I'm a beginner in photography and have been assigned to photograph a series of tire styles. I have all the equipment needed, am just looking for advise on how to photograph a tire straight on without getting this sort of bulge.
Would an infinite focus help this problem or should I purchase a different soft or lens? This is what I am trying to achieve and this is what is being achieved. Also any other quick advise in general is appreciated!

What I am achieving:
enter image description here

What I am trying to achieve:

enter image description here

  • 2
    Maybe you do not have all the equipment needed. It would be very helpful to at least mention what equipment you are using.
    – null
    Jun 15 '15 at 13:48
  • 2
    Just looking at your image it appears as if you aren't perfectly square to the tire. Also you could maybe try to use a longer focal length lens to reduce perspective distortion. If you can mention what you've tried I can try be more specific. Jun 15 '15 at 14:03
  • 2
    The photo that you posted as your goal could also be a 3D rendering.
    – null
    Jun 15 '15 at 16:45
  • Also there are ilumination issues that you are not acomplishing, and "make up" on the tires. And Yes, null could be right, you probably need more equipment and yes... I would do that on a 3D render.
    – Rafael
    Jun 15 '15 at 21:20
  • She was hired to take pictures of tires; 3D rendering may be out of her skill set. Is having them mounted on rims out of the question? They're soggy pieces of rubber otherwise; it's natural that they would sag and bulge.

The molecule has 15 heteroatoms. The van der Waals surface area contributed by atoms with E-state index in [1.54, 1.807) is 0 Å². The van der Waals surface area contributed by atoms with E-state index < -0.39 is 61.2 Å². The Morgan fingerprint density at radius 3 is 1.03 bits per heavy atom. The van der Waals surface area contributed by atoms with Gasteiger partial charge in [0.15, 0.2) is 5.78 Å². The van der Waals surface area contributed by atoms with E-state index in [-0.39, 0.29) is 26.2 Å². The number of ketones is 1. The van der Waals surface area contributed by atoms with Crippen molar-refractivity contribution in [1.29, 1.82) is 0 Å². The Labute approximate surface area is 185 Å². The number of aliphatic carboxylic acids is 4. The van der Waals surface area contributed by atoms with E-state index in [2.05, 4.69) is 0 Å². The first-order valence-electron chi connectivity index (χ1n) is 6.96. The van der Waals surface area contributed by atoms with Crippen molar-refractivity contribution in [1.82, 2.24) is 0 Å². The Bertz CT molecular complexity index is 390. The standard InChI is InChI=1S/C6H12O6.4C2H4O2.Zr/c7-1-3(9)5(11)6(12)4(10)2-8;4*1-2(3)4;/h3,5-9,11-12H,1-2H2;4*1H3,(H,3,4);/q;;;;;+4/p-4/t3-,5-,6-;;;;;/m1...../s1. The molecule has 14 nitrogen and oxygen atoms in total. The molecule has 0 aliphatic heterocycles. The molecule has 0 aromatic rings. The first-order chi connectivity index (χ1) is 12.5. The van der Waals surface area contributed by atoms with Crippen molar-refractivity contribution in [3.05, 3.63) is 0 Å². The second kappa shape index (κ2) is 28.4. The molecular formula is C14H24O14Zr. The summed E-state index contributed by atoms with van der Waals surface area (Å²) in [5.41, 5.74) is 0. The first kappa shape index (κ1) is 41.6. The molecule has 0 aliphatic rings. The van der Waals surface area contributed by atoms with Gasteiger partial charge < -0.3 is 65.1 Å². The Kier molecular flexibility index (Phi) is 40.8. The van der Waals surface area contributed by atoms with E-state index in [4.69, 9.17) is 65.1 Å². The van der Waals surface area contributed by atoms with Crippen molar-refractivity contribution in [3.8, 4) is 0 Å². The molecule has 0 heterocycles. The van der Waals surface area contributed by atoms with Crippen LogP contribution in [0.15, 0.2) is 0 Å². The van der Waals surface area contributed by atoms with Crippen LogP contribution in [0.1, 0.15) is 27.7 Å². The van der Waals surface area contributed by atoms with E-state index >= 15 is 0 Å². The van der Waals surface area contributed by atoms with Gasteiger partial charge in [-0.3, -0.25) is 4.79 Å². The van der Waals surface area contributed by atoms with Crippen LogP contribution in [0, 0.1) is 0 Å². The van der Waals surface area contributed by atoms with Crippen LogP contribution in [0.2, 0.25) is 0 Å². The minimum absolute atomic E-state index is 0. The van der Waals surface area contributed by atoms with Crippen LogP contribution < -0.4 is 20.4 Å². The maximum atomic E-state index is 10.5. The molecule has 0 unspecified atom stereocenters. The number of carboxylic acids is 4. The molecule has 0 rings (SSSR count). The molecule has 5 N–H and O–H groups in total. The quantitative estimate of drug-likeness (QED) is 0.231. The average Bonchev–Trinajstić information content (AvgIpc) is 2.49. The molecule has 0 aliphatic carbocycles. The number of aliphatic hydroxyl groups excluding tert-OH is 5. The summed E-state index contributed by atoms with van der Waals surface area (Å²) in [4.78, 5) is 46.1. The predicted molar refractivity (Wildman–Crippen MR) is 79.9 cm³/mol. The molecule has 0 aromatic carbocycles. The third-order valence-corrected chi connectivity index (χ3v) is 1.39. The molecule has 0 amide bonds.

– Ivan
    Jun 17 '15 at 2:48

To do this optically (in camera) you will need to shoot the tyre from a long way away using a telephoto or supertelephoto lens. Being a long way away means the front of the tyre and back of the tyre are very similar distances and will therefore appear a similar size (imagine if you are one tyre-diameter away, the front of the tyre will be twice as close as the back).

You will still be left with a slight bulge, but that's easier to fix in Photoshop (if necessary) using the liquify tool than a large bulge.

  • Note to OP: This is the exact same principle portrait photographers use to take more flattering photos and avoid exaggerating the size of people's noses or other body parts nearer the camera. If all you have is the zoom lens that came with your camera, simply try using the telephoto end of that, standing far enough away as you need to in order to get it all in. This will definitely improve over what you have now, which appears to use quite a wide angle, taken from very close. Jun 18 '15 at 2:15

Try moving further away and then zooming in. The bulge effect is cause by the fact that you are too close in this situation. E.g you might be 30cm from the closest part of the tyre and 60cm from the top of the tyre. Consequently the top will look 'smaller' and narrower.

Imagine holding up two 30cm rulers - one at arm's length from your face and the other half that distance - the nearer one will look bigger. This is what you are seeing. Think about how far away the rulers would have to be (with one 30-40cm nearer than the other) before they look the same size.


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